The Northern Weekly Salvo
Incorporating Slaithwaite Review of Books, Weekly Notices, Sectional Appendices, Tunnel Gazers’ Gazette and Northern Umbrella. Descendant of Teddy Ashton’s Northern Weekly and Th’Bowtun Loominary.
Published at 109 Harpers Lane Bolton BL1 6HU email: firstname.lastname@example.org
Publications website: www.lancashireloominary.co.uk
No. 295 August 6th 2021
Salveson’s half-nakedly political digest of railwayness, tripe and secessionist nonsense from Up North. Sometimes weekly, usually not; definitely Northern. Read by the highest and lowest officers of state, Whitmanites, weirdos, misfits, steam punks, yes women, no men, gay Swedenborgians, cat-spotters, discerning sybarites, bi-guys, non-aligned social democrats, mis-aligned pie-eaters, tripe dressers, nail artists, self-managing VIMTO drinkers, truculent Northerners, grumpy Norwegians, absurd Marxists, sleepy Hungarians, members of the clergy and the toiling masses, generally. All views expressed are my own and usually nobody else’s. Official journal of the Station Cat Improvement Network, Pacer Dining Club, Station Buffet Acceleration Council and the Campaign for a North with a capital ‘N’.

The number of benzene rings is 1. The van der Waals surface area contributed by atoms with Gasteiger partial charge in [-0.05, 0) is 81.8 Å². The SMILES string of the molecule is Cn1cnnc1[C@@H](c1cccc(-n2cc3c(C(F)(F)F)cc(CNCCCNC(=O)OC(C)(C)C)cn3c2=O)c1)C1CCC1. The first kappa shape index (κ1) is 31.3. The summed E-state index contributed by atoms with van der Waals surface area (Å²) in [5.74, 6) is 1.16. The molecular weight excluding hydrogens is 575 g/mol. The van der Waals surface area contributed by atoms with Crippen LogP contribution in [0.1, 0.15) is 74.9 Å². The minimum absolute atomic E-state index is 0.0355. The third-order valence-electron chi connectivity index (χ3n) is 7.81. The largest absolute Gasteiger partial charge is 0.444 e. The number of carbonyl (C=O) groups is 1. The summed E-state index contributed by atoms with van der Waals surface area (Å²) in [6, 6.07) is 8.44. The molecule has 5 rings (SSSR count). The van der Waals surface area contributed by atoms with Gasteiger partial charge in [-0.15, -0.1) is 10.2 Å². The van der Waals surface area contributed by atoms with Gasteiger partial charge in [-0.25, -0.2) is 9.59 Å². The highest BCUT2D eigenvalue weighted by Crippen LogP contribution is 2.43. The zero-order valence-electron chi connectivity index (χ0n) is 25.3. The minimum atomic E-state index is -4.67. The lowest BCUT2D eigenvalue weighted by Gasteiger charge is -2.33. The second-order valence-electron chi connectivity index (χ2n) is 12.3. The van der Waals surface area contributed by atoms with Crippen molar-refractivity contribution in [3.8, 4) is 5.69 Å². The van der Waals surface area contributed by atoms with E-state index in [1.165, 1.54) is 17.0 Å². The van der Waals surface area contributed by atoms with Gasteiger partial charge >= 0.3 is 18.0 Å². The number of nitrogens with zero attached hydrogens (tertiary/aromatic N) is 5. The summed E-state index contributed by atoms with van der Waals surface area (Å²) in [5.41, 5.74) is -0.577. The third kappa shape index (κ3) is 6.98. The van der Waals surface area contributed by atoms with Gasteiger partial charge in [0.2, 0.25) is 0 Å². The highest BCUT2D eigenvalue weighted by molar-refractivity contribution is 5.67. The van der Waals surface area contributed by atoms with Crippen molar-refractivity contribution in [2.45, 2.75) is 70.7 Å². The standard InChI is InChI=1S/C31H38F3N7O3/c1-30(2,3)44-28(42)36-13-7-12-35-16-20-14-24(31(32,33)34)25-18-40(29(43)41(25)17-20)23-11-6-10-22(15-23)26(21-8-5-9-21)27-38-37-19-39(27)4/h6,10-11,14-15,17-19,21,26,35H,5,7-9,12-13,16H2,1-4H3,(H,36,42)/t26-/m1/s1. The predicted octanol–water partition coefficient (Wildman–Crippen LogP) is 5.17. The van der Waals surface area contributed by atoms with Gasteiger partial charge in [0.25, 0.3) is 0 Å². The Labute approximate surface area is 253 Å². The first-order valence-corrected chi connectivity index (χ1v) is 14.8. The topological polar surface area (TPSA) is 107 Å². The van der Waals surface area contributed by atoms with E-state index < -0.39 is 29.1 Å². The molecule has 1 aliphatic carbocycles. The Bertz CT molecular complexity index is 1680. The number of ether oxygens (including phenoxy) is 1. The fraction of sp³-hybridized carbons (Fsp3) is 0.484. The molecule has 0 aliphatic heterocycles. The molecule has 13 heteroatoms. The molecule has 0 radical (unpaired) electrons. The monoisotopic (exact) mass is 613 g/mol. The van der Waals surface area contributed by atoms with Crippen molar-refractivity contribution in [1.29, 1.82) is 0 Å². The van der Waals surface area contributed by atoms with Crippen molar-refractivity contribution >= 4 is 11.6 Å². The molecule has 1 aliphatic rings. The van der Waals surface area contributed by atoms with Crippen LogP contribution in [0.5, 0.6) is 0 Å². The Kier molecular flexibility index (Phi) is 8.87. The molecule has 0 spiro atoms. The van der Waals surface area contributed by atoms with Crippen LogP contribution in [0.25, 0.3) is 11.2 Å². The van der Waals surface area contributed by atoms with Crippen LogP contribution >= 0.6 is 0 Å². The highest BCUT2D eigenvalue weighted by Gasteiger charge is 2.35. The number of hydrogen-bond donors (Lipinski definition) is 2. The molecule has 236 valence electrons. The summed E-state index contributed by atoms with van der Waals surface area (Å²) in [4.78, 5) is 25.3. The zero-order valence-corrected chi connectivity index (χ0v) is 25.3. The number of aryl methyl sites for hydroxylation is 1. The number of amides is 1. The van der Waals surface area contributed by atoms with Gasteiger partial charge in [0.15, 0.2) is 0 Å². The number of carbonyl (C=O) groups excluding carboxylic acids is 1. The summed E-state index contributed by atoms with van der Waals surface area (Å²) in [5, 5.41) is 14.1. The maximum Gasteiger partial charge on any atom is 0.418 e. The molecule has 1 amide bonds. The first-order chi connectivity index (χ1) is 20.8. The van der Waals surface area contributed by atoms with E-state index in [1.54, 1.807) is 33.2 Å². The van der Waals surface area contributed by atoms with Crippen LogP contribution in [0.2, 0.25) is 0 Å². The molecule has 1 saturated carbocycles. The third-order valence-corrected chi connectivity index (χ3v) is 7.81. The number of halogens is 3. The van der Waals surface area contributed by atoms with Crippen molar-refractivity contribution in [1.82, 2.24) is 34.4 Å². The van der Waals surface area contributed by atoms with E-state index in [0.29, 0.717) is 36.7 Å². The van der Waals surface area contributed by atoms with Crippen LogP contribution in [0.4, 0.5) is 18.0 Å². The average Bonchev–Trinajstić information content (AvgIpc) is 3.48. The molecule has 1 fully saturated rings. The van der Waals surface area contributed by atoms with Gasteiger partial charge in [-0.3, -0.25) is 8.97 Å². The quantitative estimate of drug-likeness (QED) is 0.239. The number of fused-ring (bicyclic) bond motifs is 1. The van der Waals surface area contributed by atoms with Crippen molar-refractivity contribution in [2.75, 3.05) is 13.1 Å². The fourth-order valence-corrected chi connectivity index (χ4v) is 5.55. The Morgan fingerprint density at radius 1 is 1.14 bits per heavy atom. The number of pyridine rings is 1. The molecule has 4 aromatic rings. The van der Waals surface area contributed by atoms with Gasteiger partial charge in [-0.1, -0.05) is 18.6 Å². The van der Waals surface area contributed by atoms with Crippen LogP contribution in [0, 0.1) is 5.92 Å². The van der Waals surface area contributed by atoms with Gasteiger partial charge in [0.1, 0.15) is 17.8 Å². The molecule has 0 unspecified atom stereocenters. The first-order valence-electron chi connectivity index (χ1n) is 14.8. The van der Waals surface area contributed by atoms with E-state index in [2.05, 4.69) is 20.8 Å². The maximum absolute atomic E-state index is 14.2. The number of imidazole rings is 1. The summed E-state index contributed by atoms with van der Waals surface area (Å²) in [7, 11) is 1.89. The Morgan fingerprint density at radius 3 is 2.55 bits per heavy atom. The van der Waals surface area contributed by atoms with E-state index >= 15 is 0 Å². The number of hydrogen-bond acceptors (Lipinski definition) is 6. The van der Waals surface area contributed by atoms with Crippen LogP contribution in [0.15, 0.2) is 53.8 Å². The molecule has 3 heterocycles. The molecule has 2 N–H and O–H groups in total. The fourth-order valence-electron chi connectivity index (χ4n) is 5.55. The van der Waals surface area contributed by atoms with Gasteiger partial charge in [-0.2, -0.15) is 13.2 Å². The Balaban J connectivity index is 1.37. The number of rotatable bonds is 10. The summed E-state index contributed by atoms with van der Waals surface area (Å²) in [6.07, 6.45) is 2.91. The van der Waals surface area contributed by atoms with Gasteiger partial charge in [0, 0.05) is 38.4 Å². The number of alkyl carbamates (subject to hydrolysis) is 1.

“We are far more united and have far more in common with each other than things that divide us.” – Jo Cox, maiden speech in House of Commons, June 3rd 2015.
Like a lot of Salvo readers I’ve mixed feelings about relaxing Covid restrictions, particularly when quite a few people I know seem to have caught it recently..not much you can say that hasn’t been said a thousand times other than I’ll carry on wearing the hated mask when it seems right to do so but not when common sense dictates otherwise (e.g. in an empty railway carriage).